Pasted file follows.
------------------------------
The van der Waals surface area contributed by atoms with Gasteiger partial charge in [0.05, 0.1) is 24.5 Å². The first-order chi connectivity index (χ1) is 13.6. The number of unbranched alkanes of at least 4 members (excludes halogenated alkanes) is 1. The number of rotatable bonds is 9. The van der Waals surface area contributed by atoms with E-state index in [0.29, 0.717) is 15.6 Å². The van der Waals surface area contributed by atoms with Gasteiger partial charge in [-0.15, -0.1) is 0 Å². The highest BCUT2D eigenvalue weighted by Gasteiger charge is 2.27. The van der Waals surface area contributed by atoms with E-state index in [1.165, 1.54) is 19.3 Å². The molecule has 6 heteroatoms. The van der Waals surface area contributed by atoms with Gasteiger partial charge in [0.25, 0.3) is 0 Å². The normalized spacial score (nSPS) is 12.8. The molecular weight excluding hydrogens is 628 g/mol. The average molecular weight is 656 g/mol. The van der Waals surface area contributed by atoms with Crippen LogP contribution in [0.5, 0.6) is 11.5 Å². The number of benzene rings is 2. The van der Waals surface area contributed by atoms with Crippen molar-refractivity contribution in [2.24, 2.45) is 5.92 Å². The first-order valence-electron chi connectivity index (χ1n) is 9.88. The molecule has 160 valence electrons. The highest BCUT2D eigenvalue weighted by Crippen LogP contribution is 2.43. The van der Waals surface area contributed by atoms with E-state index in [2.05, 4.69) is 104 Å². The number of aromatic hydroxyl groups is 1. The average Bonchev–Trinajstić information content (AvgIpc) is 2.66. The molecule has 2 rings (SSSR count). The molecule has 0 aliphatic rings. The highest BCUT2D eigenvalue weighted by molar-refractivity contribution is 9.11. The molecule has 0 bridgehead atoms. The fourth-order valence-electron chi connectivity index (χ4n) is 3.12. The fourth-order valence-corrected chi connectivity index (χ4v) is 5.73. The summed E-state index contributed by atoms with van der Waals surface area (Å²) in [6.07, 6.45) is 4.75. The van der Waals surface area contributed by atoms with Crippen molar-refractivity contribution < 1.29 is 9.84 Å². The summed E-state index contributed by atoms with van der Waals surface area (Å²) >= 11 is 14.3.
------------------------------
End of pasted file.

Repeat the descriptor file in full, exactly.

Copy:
The van der Waals surface area contributed by atoms with Gasteiger partial charge in [0.05, 0.1) is 24.5 Å². The first-order chi connectivity index (χ1) is 13.6. The number of unbranched alkanes of at least 4 members (excludes halogenated alkanes) is 1. The number of rotatable bonds is 9. The van der Waals surface area contributed by atoms with E-state index in [0.29, 0.717) is 15.6 Å². The van der Waals surface area contributed by atoms with Gasteiger partial charge in [-0.15, -0.1) is 0 Å². The highest BCUT2D eigenvalue weighted by Gasteiger charge is 2.27. The van der Waals surface area contributed by atoms with E-state index in [1.165, 1.54) is 19.3 Å². The molecule has 6 heteroatoms. The van der Waals surface area contributed by atoms with Gasteiger partial charge in [0.25, 0.3) is 0 Å². The normalized spacial score (nSPS) is 12.8. The molecular weight excluding hydrogens is 628 g/mol. The average molecular weight is 656 g/mol. The van der Waals surface area contributed by atoms with Crippen LogP contribution in [0.5, 0.6) is 11.5 Å². The number of benzene rings is 2. The van der Waals surface area contributed by atoms with Crippen molar-refractivity contribution in [2.24, 2.45) is 5.92 Å². The first-order valence-electron chi connectivity index (χ1n) is 9.88. The molecule has 160 valence electrons. The highest BCUT2D eigenvalue weighted by Crippen LogP contribution is 2.43. The van der Waals surface area contributed by atoms with E-state index in [2.05, 4.69) is 104 Å². The number of aromatic hydroxyl groups is 1. The average Bonchev–Trinajstić information content (AvgIpc) is 2.66. The molecule has 2 rings (SSSR count). The molecule has 0 aliphatic rings. The highest BCUT2D eigenvalue weighted by molar-refractivity contribution is 9.11. The molecule has 0 bridgehead atoms. The fourth-order valence-electron chi connectivity index (χ4n) is 3.12. The fourth-order valence-corrected chi connectivity index (χ4v) is 5.73. The summed E-state index contributed by atoms with van der Waals surface area (Å²) in [6.07, 6.45) is 4.75. The van der Waals surface area contributed by atoms with Crippen molar-refractivity contribution < 1.29 is 9.84 Å². The summed E-state index contributed by atoms with van der Waals surface area (Å²) >= 11 is 14.3.